Smartphones are a pain in the neck for children, osteopath warns

Looking at screens for too long can cause spinal pain. Photograph: Getty

Looking at screens for too long can cause spinal pain. Photograph: Getty

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A leading osteopath has warned that long-term use of smartphones and tablets is leading to a huge rise in the number of children and teenagers diagnosed with chronic back and neck pain.

Gavin Routledge said he was now seeing more than 100 youngsters each year – with hand-held devices being one of the main contributory factors – whereas previously he saw one or two young patients annually with pain caused by sports or dance practice injuries.

Routledge, clinic director of active X backs in Edinburgh, 
 said: “Children are developing back and neck pain earlier in life, and an increasing level. It’s due to a combination of factors – the increasing use of technology and looking down at screens and low levels of physical activity.”

British Chiropractic Association research shows people spend 1.8 hours a day on tablets or phones, 3.7 hours on laptops and computers and 1.4 hours gaming

“The adult head weighs about 10 pounds and if you move it forward the more load it exerts on your spine. With kids, their heads are heavier and their muscles aren’t yet fully developed. Yet they could easily have their heads hanging down for half an hour on tablets,” Routledge said.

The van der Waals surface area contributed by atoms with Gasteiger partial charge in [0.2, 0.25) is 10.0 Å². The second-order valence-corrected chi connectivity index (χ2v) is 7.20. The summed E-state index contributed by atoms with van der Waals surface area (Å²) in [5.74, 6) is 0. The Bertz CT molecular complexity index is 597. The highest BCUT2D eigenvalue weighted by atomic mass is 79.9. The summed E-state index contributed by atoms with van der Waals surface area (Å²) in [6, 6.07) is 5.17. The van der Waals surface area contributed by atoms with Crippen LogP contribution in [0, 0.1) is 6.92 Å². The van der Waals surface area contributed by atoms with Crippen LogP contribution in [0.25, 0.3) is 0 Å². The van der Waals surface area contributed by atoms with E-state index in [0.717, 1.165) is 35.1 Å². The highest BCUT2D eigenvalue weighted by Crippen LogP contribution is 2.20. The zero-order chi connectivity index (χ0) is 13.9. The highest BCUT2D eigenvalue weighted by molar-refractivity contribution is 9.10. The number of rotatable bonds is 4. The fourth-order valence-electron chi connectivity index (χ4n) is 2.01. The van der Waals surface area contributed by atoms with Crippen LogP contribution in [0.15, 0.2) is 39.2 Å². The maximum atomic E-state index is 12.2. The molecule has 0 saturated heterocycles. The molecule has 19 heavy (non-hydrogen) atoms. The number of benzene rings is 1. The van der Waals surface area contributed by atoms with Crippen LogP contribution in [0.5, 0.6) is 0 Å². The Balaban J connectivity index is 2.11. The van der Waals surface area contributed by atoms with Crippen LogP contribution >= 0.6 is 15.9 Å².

“In the short term young people suffer muscle fatigue, and start to ache in the back and neck. That can be OK, but the longer it goes on it puts strain on developing joints and discs which could prevent them developing in a healthy manner.”

Routledge, vice patron of the British School of Osteopathy, said the youngest patient he had seen was nine years old.

“When I explain what’s causing the problem parents are often embarrassed it has got to this point, and surprised, too.

“They’ll admit their child has been on a game or tablet for one-and-a-half hours and felt pain soon afterwards.

“I tell parents that it’s very important to try to make 
sure their children are not leaning forward for long periods. But we all know that when children get really engaged they and their parents don’t know how much time they are spending looking down.”

One suggestion he made to parents and children was to use a suction pad on the back of the tablet meaning it can be held in one hand, at face level.

Routledge has launched the #AMillionBetterBacks campaign to help as many people as possible understand back pain so they can do more to help themselves.

He has written a book on the subject which he aims to publish through the indiegogo.com crowd funding site, running until this Friday.

Dr Ross McDonald, president of the Scottish Chiropractic Association, agreed with Routledge and also raised the possibility of early onset arthritis in people in their 30s.

McDonald, of Discover Chiropractic in Edinburgh, said: “People think arthritis is age-related but it is stress and strain related. We don’t fully know what changes we are going to see in the future but early arthritis symptoms are being seen in people in their early 30s instead of the expected 60s and 70s.

“I’m seeing up to a dozen children a week and encourage them to change posture and do certain exercises involving stretching the muscles. The injuries should go away when treated but may return when they are older, doing assignments and exams.”

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